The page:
Durrat Al Bahrain

13)  No Man’s Land Fort
No Man’s Land Fort was the ultimate home for those who needed to escape the authorities. It was back in 2008 that a businessman called Harmesh Pooni had avoided the creditors who were on his back by jetting off to this old army fort in the middle of the ocean. No Man’s Land Fort is a complex in the ocean, near the Isle of Wight, and the cunning businessman had purchased the fort in 2004.

No Man’s Land Fort

It was reported in a number of newspapers in 2008 that Pooni would be able to fend off those looking for him for some time, given that he had a number of generators and a freshwater borehole that took clean water from the salty water surrounding him. The fort even had luxury amenities, including bars, tennis courts, a swimming pool, a gym and a huge sauna. Tycoon Pooni was eventually ousted from his fort, though. His unique luxury mansion in the middle of the sea was then turned into a getaway resort for wealthy visitors. People now fly from the mainland to the fort, and land on one of the two helipads that were installed on the building.

No Man’s Land Fort

The No Man’s land fort is one of four forts build in the ocean in the 19th century. These forts were designed to help defend against sea attacks, and during the time in which they were constructed, they were packed full of the most modern military devices of the time, however, these were never in fact put to use. It was during World War II that the forts were abandoned and were sold to private buyers in the 1960s.

12)  Thilafushi Garbage Island
If you thought that all manmade islands were designed for luxury living, extending the coast line or defending the borders, you’d be wrong. In fact, just a few miles to the West of Male, the capital of the Maldives, you’ll find one of the largest mounds of garbage in the world.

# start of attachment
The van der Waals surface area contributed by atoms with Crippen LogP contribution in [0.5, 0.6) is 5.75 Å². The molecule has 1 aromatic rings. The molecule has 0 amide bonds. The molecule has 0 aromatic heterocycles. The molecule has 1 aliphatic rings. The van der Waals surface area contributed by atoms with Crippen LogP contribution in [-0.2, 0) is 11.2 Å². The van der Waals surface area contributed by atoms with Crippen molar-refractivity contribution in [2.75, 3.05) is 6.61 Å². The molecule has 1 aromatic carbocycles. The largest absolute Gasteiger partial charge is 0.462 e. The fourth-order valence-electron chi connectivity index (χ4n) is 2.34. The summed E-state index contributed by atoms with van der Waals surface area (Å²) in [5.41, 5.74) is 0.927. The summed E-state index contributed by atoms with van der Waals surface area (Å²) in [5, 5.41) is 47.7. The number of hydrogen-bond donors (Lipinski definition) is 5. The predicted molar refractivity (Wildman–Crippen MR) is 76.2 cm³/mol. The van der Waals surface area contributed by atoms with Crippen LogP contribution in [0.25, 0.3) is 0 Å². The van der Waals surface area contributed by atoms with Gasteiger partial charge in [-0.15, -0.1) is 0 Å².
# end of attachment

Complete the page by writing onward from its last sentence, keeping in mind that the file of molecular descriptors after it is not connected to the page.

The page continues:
A huge mound of buried garbage has completely changed the nature of a former lagoon Thilafalhu, which warranted the name change to Thilafushi. The reason the garbage island appeared in the first place was because of an emergency measure that was adopted by the local government to solve their growing trash problem.

Garbage Island
By IFRC via Wikimedia Commons

In order to get rid of the huge amount of trash that was appearing on the island, humungous pits were dug into the sand surrounding the shore, and all of these pits were filled with garbage. As more pits were dug, and more garbage buried, the land started rising and the water moving away. The garbage, which includes batteries, asbestos, toxic materials, plastic cups and much more, has resulted in an unpleasant and dangerous piece of land at the end of the shore. Today, industrial plants and companies rent out the land to use for manufacturing and storage.

11)  Isola di Lolando
The Isola di Lolando is an example of how difficult it is to create artificial islands and go against the forced of nature. The island was proposed and in fact was started in Florida, on Biscayne Bay. Soon after, economic disparity affected the project and a hurricane damaged the work that had already been performed, leaving pilings from the island dotted through the bay.

 Isola di Lolando
By Sobesurfki via Wikimedia Commons

It was during the early 1920s that developers began constructing buildings in Biscayne Bay, which was easy because of the virtually non-existent environmental laws and regulation. Islands were created, properties constructed and a living environment made for Floridians. A number of new Venetian Islands were planned in the southern waters of Julia Tuttle Causeway, and the Isola di Lolando was to be one of the first. There had already been previous artificial islands made and so, Isola di Lolando was not a farfetched concept for these early island builders.